In addition to using an obscure form of data chart, Purdue has also been accused of using a clinical trial that failed to report withdrawal as an adverse event, although data actually showed that roughly 20 percent of the patients experienced withdrawal symptoms.
Previous Guilty Pleas to Falsely Marketing OxyContin
Shady corporate executives, be wary. You may be able to fleece the American public. You may even be able to maim and kill them without recourse. But woe be the businessman who tries to cheat Uncle Sam.
Michael Friedman, Paul Goldenheim and Howard Udell, three pharmaceutical executives who previously worked on OxyContin, are likely regretting their criminal plea agreement that led to a 12-year ban on doing business with Medicare and Medicaid. The trio found themselves in hot water with federal regulators over the mismarketing of OxyContin and agreed to plead guilty as a way to avoid jail time.
The men pled guilty to falsely marketing OxyContin as being less addictive than other painkillers. They were accused of releasing erroneous data related to clinical trials and burying the relatively dramatic fall-off in blood levels by using a different type of data table than the majority of us are used to reading.
In a move that showed just how self-interested he can be, Uncle Sam focused not on the millions of Americans who have been affected by this destructive substance, but rather on the fact that he paid for people to take this drug based on the defendants’ false assurances of its efficacy.
However, after the threat of prison became a distant memory, the group sought to have the ban overturned by arguing that they did nothing wrong. This is not surprising, given that a ban on doing business with Medicare and Medicaid means that these pharmaceutical executives cannot work in the pharmaceutical industry. They may as well have gone to jail. A federal judge recently upheld the ban, pointing out that the defendants cannot now claim they are innocent after having pled guilty to the crimes.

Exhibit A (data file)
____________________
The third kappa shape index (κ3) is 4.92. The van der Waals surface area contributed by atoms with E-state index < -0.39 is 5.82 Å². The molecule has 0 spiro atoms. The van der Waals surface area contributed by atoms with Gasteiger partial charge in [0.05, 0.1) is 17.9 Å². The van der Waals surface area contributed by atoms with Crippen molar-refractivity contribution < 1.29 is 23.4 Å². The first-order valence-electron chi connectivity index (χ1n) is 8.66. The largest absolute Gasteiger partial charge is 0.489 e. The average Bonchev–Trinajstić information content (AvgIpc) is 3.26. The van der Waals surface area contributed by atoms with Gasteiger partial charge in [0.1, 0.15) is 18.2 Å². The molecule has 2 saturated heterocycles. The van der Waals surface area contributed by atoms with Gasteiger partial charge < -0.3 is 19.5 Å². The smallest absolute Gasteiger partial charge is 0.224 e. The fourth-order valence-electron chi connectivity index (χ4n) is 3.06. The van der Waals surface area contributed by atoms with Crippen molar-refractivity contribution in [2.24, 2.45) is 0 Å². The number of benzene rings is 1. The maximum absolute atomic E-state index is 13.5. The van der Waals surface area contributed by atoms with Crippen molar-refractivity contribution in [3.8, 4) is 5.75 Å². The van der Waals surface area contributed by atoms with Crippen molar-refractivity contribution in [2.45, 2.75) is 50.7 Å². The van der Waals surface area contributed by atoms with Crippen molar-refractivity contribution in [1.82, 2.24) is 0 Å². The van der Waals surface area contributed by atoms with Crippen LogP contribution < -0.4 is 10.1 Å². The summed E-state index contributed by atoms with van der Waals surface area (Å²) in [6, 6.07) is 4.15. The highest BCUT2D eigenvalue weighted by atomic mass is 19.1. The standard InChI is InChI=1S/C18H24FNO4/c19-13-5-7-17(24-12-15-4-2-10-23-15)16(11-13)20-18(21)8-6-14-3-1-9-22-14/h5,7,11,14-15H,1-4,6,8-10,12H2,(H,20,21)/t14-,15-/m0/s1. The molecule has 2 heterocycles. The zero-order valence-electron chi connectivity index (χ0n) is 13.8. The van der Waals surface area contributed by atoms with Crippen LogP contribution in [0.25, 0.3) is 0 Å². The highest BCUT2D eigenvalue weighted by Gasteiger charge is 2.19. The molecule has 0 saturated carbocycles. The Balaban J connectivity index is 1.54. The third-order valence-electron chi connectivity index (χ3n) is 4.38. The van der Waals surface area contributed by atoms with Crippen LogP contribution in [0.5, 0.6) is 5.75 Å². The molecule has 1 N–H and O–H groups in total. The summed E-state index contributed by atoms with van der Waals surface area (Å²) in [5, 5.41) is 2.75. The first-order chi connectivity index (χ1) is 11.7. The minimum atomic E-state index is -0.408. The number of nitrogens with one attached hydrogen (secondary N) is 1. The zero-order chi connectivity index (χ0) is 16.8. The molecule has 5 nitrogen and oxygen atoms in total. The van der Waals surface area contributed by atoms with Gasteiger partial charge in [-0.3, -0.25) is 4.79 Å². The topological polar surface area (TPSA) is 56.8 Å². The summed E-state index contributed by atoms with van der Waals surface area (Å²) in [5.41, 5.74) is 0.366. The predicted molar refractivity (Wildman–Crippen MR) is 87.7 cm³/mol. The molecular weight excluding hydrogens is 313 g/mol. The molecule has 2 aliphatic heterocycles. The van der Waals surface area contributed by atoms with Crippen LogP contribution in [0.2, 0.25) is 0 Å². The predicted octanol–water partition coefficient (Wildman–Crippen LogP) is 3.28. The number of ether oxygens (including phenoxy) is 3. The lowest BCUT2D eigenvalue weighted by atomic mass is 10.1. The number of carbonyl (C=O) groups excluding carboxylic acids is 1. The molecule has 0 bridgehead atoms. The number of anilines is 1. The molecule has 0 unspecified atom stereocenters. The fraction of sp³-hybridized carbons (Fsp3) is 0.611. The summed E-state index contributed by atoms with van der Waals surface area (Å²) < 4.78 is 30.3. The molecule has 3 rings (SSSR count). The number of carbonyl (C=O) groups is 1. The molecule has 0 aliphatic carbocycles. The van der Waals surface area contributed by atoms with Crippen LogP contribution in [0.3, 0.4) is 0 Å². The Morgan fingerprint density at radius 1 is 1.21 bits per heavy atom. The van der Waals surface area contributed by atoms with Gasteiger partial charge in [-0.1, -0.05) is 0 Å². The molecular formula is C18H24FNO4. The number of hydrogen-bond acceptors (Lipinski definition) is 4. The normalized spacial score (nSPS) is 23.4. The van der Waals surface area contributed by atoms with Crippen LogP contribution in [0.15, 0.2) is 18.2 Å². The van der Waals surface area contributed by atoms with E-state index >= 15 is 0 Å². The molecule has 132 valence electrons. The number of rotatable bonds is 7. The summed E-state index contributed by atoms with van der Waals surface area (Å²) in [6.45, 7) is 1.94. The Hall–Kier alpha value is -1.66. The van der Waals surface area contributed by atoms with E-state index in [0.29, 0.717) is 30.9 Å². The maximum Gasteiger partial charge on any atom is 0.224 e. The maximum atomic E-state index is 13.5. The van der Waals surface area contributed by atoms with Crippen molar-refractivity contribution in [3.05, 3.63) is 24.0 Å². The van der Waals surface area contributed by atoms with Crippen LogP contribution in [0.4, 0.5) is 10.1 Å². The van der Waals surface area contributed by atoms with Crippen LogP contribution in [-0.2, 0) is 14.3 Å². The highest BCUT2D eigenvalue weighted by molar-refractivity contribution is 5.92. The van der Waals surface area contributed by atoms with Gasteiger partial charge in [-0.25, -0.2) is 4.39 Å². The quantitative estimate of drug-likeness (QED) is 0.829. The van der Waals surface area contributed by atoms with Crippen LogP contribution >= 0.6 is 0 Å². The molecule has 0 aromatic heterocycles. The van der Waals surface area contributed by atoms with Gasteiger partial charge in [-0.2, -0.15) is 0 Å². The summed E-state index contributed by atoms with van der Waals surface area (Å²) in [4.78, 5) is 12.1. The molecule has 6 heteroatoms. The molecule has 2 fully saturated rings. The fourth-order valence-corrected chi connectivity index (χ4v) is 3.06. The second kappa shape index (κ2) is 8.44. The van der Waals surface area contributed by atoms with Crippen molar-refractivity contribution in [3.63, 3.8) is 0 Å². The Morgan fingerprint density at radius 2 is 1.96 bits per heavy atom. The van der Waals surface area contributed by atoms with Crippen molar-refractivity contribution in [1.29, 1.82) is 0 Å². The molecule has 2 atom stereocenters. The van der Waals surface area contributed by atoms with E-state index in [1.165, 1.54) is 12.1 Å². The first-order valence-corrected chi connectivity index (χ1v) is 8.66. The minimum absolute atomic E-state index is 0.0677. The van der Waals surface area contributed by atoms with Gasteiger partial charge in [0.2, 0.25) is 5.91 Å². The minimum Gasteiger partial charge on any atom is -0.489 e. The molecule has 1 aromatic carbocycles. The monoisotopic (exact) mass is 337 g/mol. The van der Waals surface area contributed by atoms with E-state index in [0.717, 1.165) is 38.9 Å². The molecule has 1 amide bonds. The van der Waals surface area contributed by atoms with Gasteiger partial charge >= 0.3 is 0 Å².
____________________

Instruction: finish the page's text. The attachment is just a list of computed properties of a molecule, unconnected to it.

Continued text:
Other Cases Against Big Pharma
Purdue Pharma executives aren’t the only individuals who have been targeted by federal prosecutors in recent years. Leaders at GlaxoSmithKline and Jazz Pharma have been called out for their misdeeds. Federal prosecutors typically rely on the theory that the misdeeds caused doctors to erroneously prescribe certain drugs, which resulted in false claims for reimbursement from government health programs.
Lauren Stevens was a corporate lawyer working at big pharma powerhouse GlaxoSmithKline (GSK) when she caught the attention of federal prosecutors and was indicted for having lied to the Food and Drug Administration (FDA) about the antidepressant drug Wellbutrin. GSK, the makers of Wellbutrin, paid over 2,500 physicians to appear at speaking engagements and promote the drug to peers. Stevens was aware that around 30 of the doctors were actually recommending off-label uses, which is not allowed under FDA rules when it comes to marketing a drug.
A salesman for Jazz Pharmaceuticals was convicted of marketing GHB (the “date rape” drug) as something useful in helping patients with other problems. Alfred Coronia argued that it was his first amendment right to advise customers about all potential uses of the drug he was selling. However, the FDA had only approved the drug for use in treating daytime fatigue.
Orphan Medical, the salesman’s employer, was acquired by Jazz in 2005. Earlier, the company had a paid a physician to appear at medical seminars to convince fellow doctors about how miraculous GHB could be. Then sold under the brand name Xyrem, the liquid GHB was touted as being good for treating a host of ailments, including obesity, depression and bipolar disorder. Both the doctor and the salesman also told lies about the drug, including that it was appropriate for young children and that an overdose would not be harmful.